Part of the agreement read: “From now on under the leadership of the party and the government, we will obey the law and maintain social order...We vow resolutely no to take part in activity that disturbs, post-earthquake reconstruction.” Other sections praised the Communist party. The father of a dead 17-year-old who signed it said, “Most of the parents now feel tried of this. There’s a Chinese saying: the people sue the government and the government doesn’t care.”

The government gave compensation parents who lost their childrenonly after they signed a pledge to obey the law and maintain social order — an implicit warning against ever raising the issue again. Describing how compensation worked for one victim, Brook Larmer wrote in the New York Times: “In January2009, a month after returning to the province from his aunt’s house, Yang received $8,800 in government compensation for his son’s death — and another $1,460 for his wife. When he spent the cash on a secondhand S.U.V., the trade seemed ghastly: his wife and 7-year-old boy for a Mitsubishi Pajero. He bought the car to start a new business shuttling people across the mountains to his home village, Piankou. [Source: Brook Larmer, New York Times, May 3, 2010]

Many parents signed but said they were still furious at the local governments for not carrying out any proper investigations. Around the same time, several governments began bulldozing the remnants of collapsed schools, closing the door on any chance to collect further evidence. Huang Lianfen, the aunt of an 18-year-old boy who died in Hanwang, said parents met with local officials to demand more compensation. But the officials refused to give more money and said the collapse of Dongqi Middle School was solely because of the earthquake. [Source: Edward Wong New York Times, September 4, 2008]

Schools in Sichuan and Yunnan After the 2008 Earthquake

More than 5,000 of the 80,000-plus victims of a 2008 earthquake in Sichuan were schoolchildren, crushed to death when their shoddily-built classrooms collapsed around them as the tremor struck. According to AFP: Amid the grief, furious accusations of shoddy construction, corner-cutting and possible corruption were aired against those responsible for building school structures that crumbled while those used by government officials stood firm. No-one has been prosecuted over the Sichuan casualties. [Source: AFP, August 6, 2014]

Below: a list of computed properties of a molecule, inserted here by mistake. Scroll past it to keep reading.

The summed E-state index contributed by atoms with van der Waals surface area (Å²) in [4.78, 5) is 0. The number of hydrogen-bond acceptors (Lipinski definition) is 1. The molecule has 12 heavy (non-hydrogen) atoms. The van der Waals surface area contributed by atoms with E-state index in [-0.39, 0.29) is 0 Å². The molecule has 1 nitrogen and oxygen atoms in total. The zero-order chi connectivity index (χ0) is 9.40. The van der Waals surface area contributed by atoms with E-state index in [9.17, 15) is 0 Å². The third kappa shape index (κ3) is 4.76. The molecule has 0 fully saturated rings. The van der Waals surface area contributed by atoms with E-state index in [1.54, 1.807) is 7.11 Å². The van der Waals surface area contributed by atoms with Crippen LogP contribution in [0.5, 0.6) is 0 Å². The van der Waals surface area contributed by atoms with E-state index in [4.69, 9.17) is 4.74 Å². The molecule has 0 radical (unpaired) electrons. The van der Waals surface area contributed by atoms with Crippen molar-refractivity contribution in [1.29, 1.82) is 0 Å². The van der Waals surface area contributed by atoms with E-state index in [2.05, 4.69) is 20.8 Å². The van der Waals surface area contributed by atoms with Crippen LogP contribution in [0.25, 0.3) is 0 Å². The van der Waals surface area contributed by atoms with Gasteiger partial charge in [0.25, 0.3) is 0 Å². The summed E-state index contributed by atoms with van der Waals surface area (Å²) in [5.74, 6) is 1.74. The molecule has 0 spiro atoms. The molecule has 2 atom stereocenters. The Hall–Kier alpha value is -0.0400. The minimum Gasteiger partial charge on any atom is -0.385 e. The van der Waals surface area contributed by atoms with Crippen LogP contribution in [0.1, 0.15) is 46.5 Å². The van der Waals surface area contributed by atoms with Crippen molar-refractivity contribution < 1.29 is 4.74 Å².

A 6.1-magnitude quake in the neighbouring Yunnan Province in August 2014 badly damged schools in Longtoushan and made it clear that despite government efforts to improve the situation the problem was no solved. "I feel afraid returning to school," Zheng Chuanchao, 17, told AFP as he plucked his class photograph from the ruins. "Another earthquake could cause the building to collapse," he went on. "I think all pupils at our school feel the same. We all remember the terrible earthquake in Sichuan." The Yunnan quake killed more than 400 people, but by sheer chance wreaked its havoc during China's school holidays and thus no students were hurt.

China rebuilt 3,340 schools after the Sichuan disaster in 2008. While new teaching rooms have been erected in many Chinese schools, some poor rural areas maintain older buildings for other purposes, and the Longquan structures were used as dormitories for students from rural areas outside the town. The quake reduced them to rubble — and had it struck during term time, many students would have been using them.

“Newly built five-storey classrooms, put up in 2011, suffered only minor damage, but Zheng said he did not trust them. "It is better that we built these new classrooms, but I am not sure if they could withstand a more powerful earthquake," he said. Schools damaged by the 2008 Sichuan quake were labelled "tofu schools", “Zheng's schoolfriend Li Guiyong pointed at the huge mound of rubble. "This is what was meant by a tofu school," he said.

Image Sources:, Xinhua

Text Sources: New York Times, Washington Post, Los Angeles Times, Times of London, National Geographic, The New Yorker, Time, Newsweek, Reuters, AP, Lonely Planet Guides, Compton’s Encyclopedia and various books and other publications.

Last updated June 2022